Lesson 17
Scaling One Dimension
17.1: Driving the Distance (5 minutes)
Warmup
The purpose of this warmup is for students to jump back into recognizing functions and determining if two quantities are a function of each other. Students are asked questions similar to these throughout this lesson, and the discussion of this warmup is meant to get students using the language of functions, which continues throughout the rest of the activities.
Launch
Give students 1–2 minutes of quiet work time, followed by a wholeclass discussion.
Student Facing
Here is a graph of the amount of gas burned during a trip by a tractortrailer truck as it drives at a constant speed down a highway:
 At the end of the trip, how far did the truck drive, and how much gas did it use?
 If a truck traveled half this distance at the same rate, how much gas would it use?
 If a truck traveled double this distance at the same rate, how much gas would it use?
 Complete the sentence: ___________ is a function of _____________.
Student Response
Teachers with a valid work email address can click here to register or sign in for free access to Student Response.
Anticipated Misconceptions
If students struggle with the second and third questions, ask them if this is an example of a proportional relationship. Remind them what they learned previously about proportional relationships and how that can be used to answer these questions.
Activity Synthesis
Invite students to share their answers and their reasoning for why gas burned is a function of distance traveled. Questions to further the discussion around functions:
 “Looking at the graph, what information do you need in order to determine how much gas was used?” (We need to know the number of miles traveled.)
 “What is the independent variable? Dependent variable? How can you tell from the graph?” (The independent value is the distance traveled. The dependent value is the gas burned. By convention, the independent is on the \(x\)axis and the dependent is on the \(y\)axis.)
 “What are some ways that we can tell from the graph that the relationship between gas burned and distance traveled is proportional?” (The graph is a line that goes through the origin, we can see a constant ratio between \(y\) and \(x\) in some points like \((80,10), (160, 20)\), and \((240, 30)\).)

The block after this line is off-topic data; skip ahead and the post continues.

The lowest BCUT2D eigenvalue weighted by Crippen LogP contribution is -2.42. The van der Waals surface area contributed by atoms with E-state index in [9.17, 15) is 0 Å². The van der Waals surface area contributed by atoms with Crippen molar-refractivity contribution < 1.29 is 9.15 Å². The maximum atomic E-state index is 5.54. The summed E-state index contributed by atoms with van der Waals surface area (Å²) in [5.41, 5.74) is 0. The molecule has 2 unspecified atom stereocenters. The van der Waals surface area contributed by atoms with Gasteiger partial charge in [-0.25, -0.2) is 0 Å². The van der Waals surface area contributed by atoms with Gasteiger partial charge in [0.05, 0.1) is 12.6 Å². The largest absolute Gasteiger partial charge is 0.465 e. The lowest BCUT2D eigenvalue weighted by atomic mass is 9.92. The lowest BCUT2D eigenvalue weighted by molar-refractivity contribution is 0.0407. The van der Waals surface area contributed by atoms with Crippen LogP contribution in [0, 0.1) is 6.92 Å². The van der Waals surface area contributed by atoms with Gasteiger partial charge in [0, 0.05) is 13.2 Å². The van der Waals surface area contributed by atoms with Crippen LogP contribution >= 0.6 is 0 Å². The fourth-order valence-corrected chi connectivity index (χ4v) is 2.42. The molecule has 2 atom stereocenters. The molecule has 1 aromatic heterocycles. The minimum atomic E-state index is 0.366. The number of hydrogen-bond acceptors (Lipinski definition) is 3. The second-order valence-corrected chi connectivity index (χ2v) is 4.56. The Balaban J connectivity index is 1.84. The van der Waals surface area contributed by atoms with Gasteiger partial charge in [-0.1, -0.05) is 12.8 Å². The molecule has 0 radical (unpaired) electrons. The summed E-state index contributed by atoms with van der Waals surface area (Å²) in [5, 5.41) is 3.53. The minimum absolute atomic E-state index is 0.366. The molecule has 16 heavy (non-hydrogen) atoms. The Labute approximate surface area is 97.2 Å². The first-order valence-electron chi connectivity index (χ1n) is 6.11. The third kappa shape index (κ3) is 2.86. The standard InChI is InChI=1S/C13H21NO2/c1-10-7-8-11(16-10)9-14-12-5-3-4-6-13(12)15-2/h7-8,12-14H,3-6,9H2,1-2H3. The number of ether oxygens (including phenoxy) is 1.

17.2: Double the Edge (10 minutes)
Optional activity
This activity is optional. The purpose of this activity is for students to apply what they know about functions and their representations in order to investigate the effect of a change in one dimension on the volume of a rectangular prism. Students use graphs and equations to represent the volume of a rectangular prism with one unknown edge length. They then use these representations to investigate what happens to the volume when one of the edge lengths is doubled. Groups make connections between the different representations by pointing out how the graph and the equation reflect an edge length that is doubled. Identify groups who make these connections and ask them to share during the discussion.
Launch
Arrange students in groups of 2. Give students 2–3 minutes of quiet work time, followed by time to discuss the last question with their partner. Follow with a wholeclass discussion.
Students using the digital activity can generate the graph using the digital applet.
Supports accessibility for: Organization; Conceptual processing; Attention
Student Facing
There are many right rectangular prisms with one edge of length 5 units and another edge of length 3 units. Let \(s\) represent the length of the third edge and \(V\) represent the volume of these prisms.

Write an equation that represents the relationship between \(V\) and \(s\).

Graph this equation.
 What happens to the volume if you double the edge length \(s\)? Where do you see this in the graph? Where do you see it algebraically?
Student Response
Teachers with a valid work email address can click here to register or sign in for free access to Student Response.
Launch
Arrange students in groups of 2. Give students 2–3 minutes of quiet work time, followed by time to discuss the last question with their partner. Follow with a wholeclass discussion.
Students using the digital activity can generate the graph using the digital applet.
Supports accessibility for: Organization; Conceptual processing; Attention
Student Facing
There are many right rectangular prisms with one edge of length 5 units and another edge of length 3 units. Let \(s\) represent the length of the third edge and \(V\) represent the volume of these prisms.
 Write an equation that represents the relationship between \(V\) and \(s\).
 Graph this equation and label the axes.
 What happens to the volume if you double the edge length \(s\)? Where do you see this in the graph? Where do you see it algebraically?
Student Response
Teachers with a valid work email address can click here to register or sign in for free access to Student Response.
Anticipated Misconceptions
If students struggle to see how the change in volume is reflected in the equation, have them start with values from the graph and put those into the equation to see how the volume changes.
Activity Synthesis
The goal of the discussion is to ensure that students use function representations to support the idea that the volume doubles when \(s\) is doubled.
Select previously identified groups to share what happens to the volume when you double \(s\). Display the graph and equation for all to see and have students point out where they see the effect of doubling \(s\) in the graph (by looking at any two edge lengths that are double each other, their volume will be double also). Ask students: